‘Economic slowdown adversely affecting banking sector’
THE country’s banking sector has already started feeling the pinch of economic slowdown, which comes from government’s financing shortfalls.
This is according to the International Monetary Fund (IMF) report based on the mission visit to Swaziland in June, 2017.
“Since 2012, credit growth to the private sector has averaged to11.5 per cent, but decelerated to 7.5 per cent in 2016 as corporate lending growth turned negative.
“However, credit to households for mortgages and durables remained buoyant, contributing to increase household indebtedness.
“At the same time, banks’ asset quality deteriorated, with NPL rising rapidly and exceeding 10 per cent of total loans (end-March 2017).
“As government’s financing needs increased, banks’ direct exposure to the public sector rose and holdings of government securities reached about 11 per cent of banks’ assets,” the report said.
This has pushed authorities to adopt plans to boost growth and foster social and economic transformation, but results have been mixed. In the context of vision 2022 vision, authorities within governments have increased public investment, and deployed incentives to boost private investment and economic diversification.
“The impact of these initiatives has been limited, particularly on private investment, employment and economic diversification.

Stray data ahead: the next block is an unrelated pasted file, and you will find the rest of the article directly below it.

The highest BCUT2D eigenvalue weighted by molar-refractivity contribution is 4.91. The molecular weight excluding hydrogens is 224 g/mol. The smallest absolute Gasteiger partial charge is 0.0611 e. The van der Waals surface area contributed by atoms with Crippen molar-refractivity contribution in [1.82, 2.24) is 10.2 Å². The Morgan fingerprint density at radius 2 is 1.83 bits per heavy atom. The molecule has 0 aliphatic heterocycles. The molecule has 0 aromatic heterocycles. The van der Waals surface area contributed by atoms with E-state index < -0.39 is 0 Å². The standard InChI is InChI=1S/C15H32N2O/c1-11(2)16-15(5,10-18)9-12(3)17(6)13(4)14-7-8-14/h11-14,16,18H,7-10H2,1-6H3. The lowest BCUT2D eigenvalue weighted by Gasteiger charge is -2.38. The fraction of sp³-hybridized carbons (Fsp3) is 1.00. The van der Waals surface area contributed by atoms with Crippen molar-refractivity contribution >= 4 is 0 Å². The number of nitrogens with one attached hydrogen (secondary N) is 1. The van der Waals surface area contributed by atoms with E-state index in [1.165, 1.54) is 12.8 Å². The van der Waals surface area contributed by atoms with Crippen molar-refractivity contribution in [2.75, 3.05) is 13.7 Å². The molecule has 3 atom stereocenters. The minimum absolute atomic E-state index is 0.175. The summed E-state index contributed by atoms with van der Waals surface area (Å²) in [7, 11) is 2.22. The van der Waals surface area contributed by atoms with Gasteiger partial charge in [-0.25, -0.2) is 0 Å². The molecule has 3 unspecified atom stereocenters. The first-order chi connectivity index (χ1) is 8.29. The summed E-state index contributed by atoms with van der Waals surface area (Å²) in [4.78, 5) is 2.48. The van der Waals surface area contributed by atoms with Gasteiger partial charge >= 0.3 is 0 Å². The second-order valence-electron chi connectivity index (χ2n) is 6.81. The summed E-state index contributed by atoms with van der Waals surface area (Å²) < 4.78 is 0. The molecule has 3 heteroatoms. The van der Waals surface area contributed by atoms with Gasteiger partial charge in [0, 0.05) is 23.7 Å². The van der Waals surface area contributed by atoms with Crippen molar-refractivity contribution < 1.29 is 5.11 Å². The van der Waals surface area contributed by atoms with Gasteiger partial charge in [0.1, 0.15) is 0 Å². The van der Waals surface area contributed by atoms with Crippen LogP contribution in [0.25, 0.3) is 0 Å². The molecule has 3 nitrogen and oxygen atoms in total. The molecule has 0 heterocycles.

“On the positive side, macroeconomic stability has been maintained. However, implementation of recent staff’s advice has been uneven, especially in the fiscal area, and new challenges are rising,” the report said.
According to the report the outlook is fragile, in absence of policy actions; the FY17/18 fiscal deficit is projected to be large and domestic arrears to accumulate, weighing heavily on the outlook. Real GDP is expected to grow by 0.6 per cent in 2017 and turn negative thereafter as domestic arrears rise.
Inflation is foreseen to return below 6 per cent by 2018 as food prices normalise.
With no increase in SACU revenue over the medium-term and limited budget financing, government’s liquidity problems would deepen and eventually trigger some form of adjustment.
Even if government’s budget financing were available, with no policy actions, the medium-term outlook would be unsustainable.
“Public debt would increase to 58 per cent of GDP by FY19/20 and rise further over the projection period.
“High public expenditure would fuel domestic demand and contribute to a current account deficit and absent additional external financing, quickly depleting international reserves, putting at risk the currency peg,” the report said.